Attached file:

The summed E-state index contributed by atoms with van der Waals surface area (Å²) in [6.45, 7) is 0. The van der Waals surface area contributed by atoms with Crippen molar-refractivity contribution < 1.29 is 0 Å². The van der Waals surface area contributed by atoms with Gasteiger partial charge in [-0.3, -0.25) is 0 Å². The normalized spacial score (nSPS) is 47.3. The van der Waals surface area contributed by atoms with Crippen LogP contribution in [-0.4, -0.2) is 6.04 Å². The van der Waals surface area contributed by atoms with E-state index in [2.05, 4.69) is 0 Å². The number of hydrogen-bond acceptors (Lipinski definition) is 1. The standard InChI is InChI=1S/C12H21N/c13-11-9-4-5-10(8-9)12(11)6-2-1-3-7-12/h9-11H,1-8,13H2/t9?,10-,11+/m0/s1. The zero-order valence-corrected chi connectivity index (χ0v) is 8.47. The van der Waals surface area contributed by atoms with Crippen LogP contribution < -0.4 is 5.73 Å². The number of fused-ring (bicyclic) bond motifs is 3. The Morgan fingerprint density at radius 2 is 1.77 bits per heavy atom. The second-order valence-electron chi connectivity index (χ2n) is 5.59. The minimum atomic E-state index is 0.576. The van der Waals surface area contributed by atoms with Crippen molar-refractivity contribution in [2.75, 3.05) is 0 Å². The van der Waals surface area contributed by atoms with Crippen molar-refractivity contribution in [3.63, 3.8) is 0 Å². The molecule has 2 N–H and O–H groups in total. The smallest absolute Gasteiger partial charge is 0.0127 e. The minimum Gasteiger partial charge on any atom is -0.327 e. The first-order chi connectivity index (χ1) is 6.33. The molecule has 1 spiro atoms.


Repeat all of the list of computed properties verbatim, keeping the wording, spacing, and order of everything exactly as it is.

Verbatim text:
The summed E-state index contributed by atoms with van der Waals surface area (Å²) in [6.45, 7) is 0. The van der Waals surface area contributed by atoms with Crippen molar-refractivity contribution < 1.29 is 0 Å². The van der Waals surface area contributed by atoms with Gasteiger partial charge in [-0.3, -0.25) is 0 Å². The normalized spacial score (nSPS) is 47.3. The van der Waals surface area contributed by atoms with Crippen LogP contribution in [-0.4, -0.2) is 6.04 Å². The van der Waals surface area contributed by atoms with E-state index in [2.05, 4.69) is 0 Å². The number of hydrogen-bond acceptors (Lipinski definition) is 1. The standard InChI is InChI=1S/C12H21N/c13-11-9-4-5-10(8-9)12(11)6-2-1-3-7-12/h9-11H,1-8,13H2/t9?,10-,11+/m0/s1. The zero-order valence-corrected chi connectivity index (χ0v) is 8.47. The van der Waals surface area contributed by atoms with Crippen LogP contribution < -0.4 is 5.73 Å². The number of fused-ring (bicyclic) bond motifs is 3. The Morgan fingerprint density at radius 2 is 1.77 bits per heavy atom. The second-order valence-electron chi connectivity index (χ2n) is 5.59. The minimum atomic E-state index is 0.576. The van der Waals surface area contributed by atoms with Crippen molar-refractivity contribution in [2.75, 3.05) is 0 Å². The van der Waals surface area contributed by atoms with Crippen molar-refractivity contribution in [3.63, 3.8) is 0 Å². The molecule has 2 N–H and O–H groups in total. The smallest absolute Gasteiger partial charge is 0.0127 e. The minimum Gasteiger partial charge on any atom is -0.327 e. The first-order chi connectivity index (χ1) is 6.33. The molecule has 1 spiro atoms.